FOR THE CAKE:
- Preheat the oven to 375ºF with the rack in the lower third of the oven. Grease a 9-inch square pan and line with parchment. Set aside.
- In a bowl, sift together the cake flour, cornstarch, and chestnut flour. Set aside.
- In a bowl of a stand mixer whisk together the eggs, yolks, sugar, salt, and vanilla until pale and light in color. When thick and doubled in volume you should see ribbons forming in the batter was the whisk works it’s way through. Slowly drizzle in the oil until full incorporated. Remove from the mixer and add the flour in two portions folding in completely after each portion.
- Pour the prepared batter into the cake pan and bake in the oven for 25 – 30 minutes or until the a toothpick inserted comes out clean. Remove from the pan and let cool on a wire rack. This can be done in advance. Wrap in plastic and refrigerate once cooled until ready to use. Refrigerating will make it easier to divide.
The original recipe called for folding the oil in after the flour was folded in. By doing this it ended up deflating the batter significantly and I ended up with a thinner, denser cake. Having done my fair share of cakes and other homogenizing kitchen projects it occurred to me to slowly drizzle the oil in when whipping the egg mixture. By doing this I was able to keep most of the air in the cake and ended up with a lighter and taller cake. By doing it both ways I ended up with a three layer cake.
FOR THE SYRUP:
In a small sauce pan add the sugar and 2 ounces of water. Bring to a boil then removed from the heat pour it into a bowl and fully cool before using it.
FOR THE FROSTING:
- Set up a double boiler by putting no more than an inch of water in a small sauce pan and bring to a boil. In a heat proof bowl add the whites, sugar, and salt. Place the bowl over the saucepan and whisk for 2 minutes.
- In the bowl of a stand mixer add the egg white mixture and beat with a whisk attachment until stiff peaks form. With the machine still running add the butter one piece at a time. The mixture will start looking super shiny and then as the butter is added it will look clumpy. As the butter softens and gets fully whipped the frosting will become thick and smooth. Once smooth add the vanilla and 250 grams of the purée. (Reserve the remaining purée for assembling the cake.)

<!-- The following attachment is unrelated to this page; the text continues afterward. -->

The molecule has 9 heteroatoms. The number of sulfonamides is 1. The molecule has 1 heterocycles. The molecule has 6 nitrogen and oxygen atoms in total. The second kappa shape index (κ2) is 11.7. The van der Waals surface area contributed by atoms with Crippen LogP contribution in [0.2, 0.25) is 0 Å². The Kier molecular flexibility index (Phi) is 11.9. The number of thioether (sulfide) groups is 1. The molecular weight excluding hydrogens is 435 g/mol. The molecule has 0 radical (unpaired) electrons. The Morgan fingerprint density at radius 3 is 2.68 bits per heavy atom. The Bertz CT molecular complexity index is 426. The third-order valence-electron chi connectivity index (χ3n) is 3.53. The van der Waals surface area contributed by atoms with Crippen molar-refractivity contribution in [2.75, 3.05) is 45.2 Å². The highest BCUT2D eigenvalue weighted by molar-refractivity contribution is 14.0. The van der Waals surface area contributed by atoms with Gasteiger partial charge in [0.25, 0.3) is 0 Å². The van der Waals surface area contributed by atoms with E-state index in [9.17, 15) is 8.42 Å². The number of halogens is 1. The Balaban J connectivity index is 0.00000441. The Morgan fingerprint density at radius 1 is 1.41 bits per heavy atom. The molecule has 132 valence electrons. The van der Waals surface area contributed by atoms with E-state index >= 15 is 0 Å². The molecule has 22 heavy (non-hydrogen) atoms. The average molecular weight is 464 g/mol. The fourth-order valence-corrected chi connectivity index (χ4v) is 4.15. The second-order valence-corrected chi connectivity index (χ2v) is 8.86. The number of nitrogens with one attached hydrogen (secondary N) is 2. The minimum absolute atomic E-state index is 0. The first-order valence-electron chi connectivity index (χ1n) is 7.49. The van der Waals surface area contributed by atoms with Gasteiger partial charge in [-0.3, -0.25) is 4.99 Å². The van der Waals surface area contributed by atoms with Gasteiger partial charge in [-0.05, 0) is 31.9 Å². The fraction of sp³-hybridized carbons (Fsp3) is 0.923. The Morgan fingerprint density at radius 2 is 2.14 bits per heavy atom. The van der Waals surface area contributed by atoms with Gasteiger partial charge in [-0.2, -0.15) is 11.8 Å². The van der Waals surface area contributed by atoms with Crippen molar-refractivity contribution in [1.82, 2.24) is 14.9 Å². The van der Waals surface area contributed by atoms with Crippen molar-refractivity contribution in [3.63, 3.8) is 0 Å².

FOR THE LINGONBERRIES:
Combine the berries, sugar, and water in 4 quart saucepan. Bring everything to a boil and cook for 15 minutes. Let fully cool before using. This can also be made in advance.
FOR THE CHOCOLATE SAUCE:
Combine the cocoa, sugar, half-n-half, corn syrup, chocolate and salt in a sauce pan. Bring to a boil stir smooth and set aside.
TO ASSEMBLE THE CAKE:
- Thoroughly chill the cake. Split the cake into two or three layers. (For the photo I did two batches of cake and ended up with three layers.)
- Place one layer on the cake plate brush with half the syrup (about 1 ½ ounces) to moisten. Pipe a boarder of the butter cream.
- Spread a layer of chestnut purée 120 grams, top with 120 grams lingonberries. Repeat for all three layers. When doing the top layer pipe a scalloped pattern.
Place some of the chocolate sauce on the plate and then top with a slice of the cake.
So, if you’re wanting a wonderfully different cake for the holidays or for winter this cake is a winner! The chestnut flavor is subtle but distinct. This cake is going into my recurring holiday recipes.